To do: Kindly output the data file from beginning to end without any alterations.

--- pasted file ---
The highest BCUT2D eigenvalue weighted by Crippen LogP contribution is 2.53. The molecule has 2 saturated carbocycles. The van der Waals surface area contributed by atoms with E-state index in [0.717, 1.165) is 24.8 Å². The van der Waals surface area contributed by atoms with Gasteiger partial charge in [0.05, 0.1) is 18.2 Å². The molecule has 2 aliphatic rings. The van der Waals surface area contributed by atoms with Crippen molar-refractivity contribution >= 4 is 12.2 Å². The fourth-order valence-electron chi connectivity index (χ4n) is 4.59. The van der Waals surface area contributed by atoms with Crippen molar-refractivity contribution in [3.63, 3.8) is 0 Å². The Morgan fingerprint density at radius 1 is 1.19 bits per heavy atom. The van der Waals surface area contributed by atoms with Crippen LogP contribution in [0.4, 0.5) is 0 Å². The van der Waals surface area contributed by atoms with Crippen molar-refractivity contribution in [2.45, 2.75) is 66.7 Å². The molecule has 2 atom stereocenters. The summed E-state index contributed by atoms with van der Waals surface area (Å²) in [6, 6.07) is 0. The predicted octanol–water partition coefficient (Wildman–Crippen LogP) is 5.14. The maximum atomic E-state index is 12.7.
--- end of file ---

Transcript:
The highest BCUT2D eigenvalue weighted by Crippen LogP contribution is 2.53. The molecule has 2 saturated carbocycles. The van der Waals surface area contributed by atoms with E-state index in [0.717, 1.165) is 24.8 Å². The van der Waals surface area contributed by atoms with Gasteiger partial charge in [0.05, 0.1) is 18.2 Å². The molecule has 2 aliphatic rings. The van der Waals surface area contributed by atoms with Crippen molar-refractivity contribution >= 4 is 12.2 Å². The fourth-order valence-electron chi connectivity index (χ4n) is 4.59. The van der Waals surface area contributed by atoms with Crippen molar-refractivity contribution in [3.63, 3.8) is 0 Å². The Morgan fingerprint density at radius 1 is 1.19 bits per heavy atom. The van der Waals surface area contributed by atoms with Crippen LogP contribution in [0.4, 0.5) is 0 Å². The van der Waals surface area contributed by atoms with Crippen molar-refractivity contribution in [2.45, 2.75) is 66.7 Å². The molecule has 2 atom stereocenters. The summed E-state index contributed by atoms with van der Waals surface area (Å²) in [6, 6.07) is 0. The predicted octanol–water partition coefficient (Wildman–Crippen LogP) is 5.14. The maximum atomic E-state index is 12.7.